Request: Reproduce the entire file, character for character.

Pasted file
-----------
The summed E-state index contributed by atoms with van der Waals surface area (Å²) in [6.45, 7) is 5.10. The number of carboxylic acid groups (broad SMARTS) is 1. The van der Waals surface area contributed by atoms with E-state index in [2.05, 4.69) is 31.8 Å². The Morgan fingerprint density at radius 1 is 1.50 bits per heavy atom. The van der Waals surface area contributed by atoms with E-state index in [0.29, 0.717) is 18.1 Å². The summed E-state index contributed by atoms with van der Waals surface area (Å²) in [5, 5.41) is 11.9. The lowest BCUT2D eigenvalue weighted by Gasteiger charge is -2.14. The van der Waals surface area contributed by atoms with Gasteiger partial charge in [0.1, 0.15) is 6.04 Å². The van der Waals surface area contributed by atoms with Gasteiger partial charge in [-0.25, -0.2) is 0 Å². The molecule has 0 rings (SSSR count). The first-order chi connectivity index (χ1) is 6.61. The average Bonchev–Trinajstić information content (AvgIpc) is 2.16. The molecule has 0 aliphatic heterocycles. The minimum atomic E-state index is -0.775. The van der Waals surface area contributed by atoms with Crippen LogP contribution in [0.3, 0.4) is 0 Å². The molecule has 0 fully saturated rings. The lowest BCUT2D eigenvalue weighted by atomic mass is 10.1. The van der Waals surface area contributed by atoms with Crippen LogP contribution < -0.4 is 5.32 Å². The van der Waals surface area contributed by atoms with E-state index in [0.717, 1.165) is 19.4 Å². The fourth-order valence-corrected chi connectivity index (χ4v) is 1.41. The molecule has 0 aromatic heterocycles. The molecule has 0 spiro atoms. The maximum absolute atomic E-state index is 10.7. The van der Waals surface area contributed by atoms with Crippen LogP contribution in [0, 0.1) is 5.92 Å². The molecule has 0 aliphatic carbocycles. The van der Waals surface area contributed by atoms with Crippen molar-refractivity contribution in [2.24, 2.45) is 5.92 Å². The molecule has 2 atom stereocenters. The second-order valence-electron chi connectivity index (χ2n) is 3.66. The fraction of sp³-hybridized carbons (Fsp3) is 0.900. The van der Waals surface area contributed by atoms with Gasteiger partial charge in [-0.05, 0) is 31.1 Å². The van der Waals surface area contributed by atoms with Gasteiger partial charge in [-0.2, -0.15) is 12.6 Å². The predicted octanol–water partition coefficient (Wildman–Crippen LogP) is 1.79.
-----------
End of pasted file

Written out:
The summed E-state index contributed by atoms with van der Waals surface area (Å²) in [6.45, 7) is 5.10. The number of carboxylic acid groups (broad SMARTS) is 1. The van der Waals surface area contributed by atoms with E-state index in [2.05, 4.69) is 31.8 Å². The Morgan fingerprint density at radius 1 is 1.50 bits per heavy atom. The van der Waals surface area contributed by atoms with E-state index in [0.29, 0.717) is 18.1 Å². The summed E-state index contributed by atoms with van der Waals surface area (Å²) in [5, 5.41) is 11.9. The lowest BCUT2D eigenvalue weighted by Gasteiger charge is -2.14. The van der Waals surface area contributed by atoms with Gasteiger partial charge in [0.1, 0.15) is 6.04 Å². The van der Waals surface area contributed by atoms with Gasteiger partial charge in [-0.25, -0.2) is 0 Å². The molecule has 0 rings (SSSR count). The first-order chi connectivity index (χ1) is 6.61. The average Bonchev–Trinajstić information content (AvgIpc) is 2.16. The molecule has 0 aliphatic heterocycles. The minimum atomic E-state index is -0.775. The van der Waals surface area contributed by atoms with Crippen LogP contribution in [0.3, 0.4) is 0 Å². The molecule has 0 fully saturated rings. The lowest BCUT2D eigenvalue weighted by atomic mass is 10.1. The van der Waals surface area contributed by atoms with Crippen LogP contribution < -0.4 is 5.32 Å². The van der Waals surface area contributed by atoms with E-state index in [0.717, 1.165) is 19.4 Å². The fourth-order valence-corrected chi connectivity index (χ4v) is 1.41. The molecule has 0 aromatic heterocycles. The molecule has 0 spiro atoms. The maximum absolute atomic E-state index is 10.7. The van der Waals surface area contributed by atoms with Crippen LogP contribution in [0, 0.1) is 5.92 Å². The molecule has 0 aliphatic carbocycles. The van der Waals surface area contributed by atoms with Crippen molar-refractivity contribution in [2.24, 2.45) is 5.92 Å². The molecule has 2 atom stereocenters. The second-order valence-electron chi connectivity index (χ2n) is 3.66. The fraction of sp³-hybridized carbons (Fsp3) is 0.900. The van der Waals surface area contributed by atoms with Gasteiger partial charge in [-0.05, 0) is 31.1 Å². The van der Waals surface area contributed by atoms with Gasteiger partial charge in [-0.2, -0.15) is 12.6 Å². The predicted octanol–water partition coefficient (Wildman–Crippen LogP) is 1.79.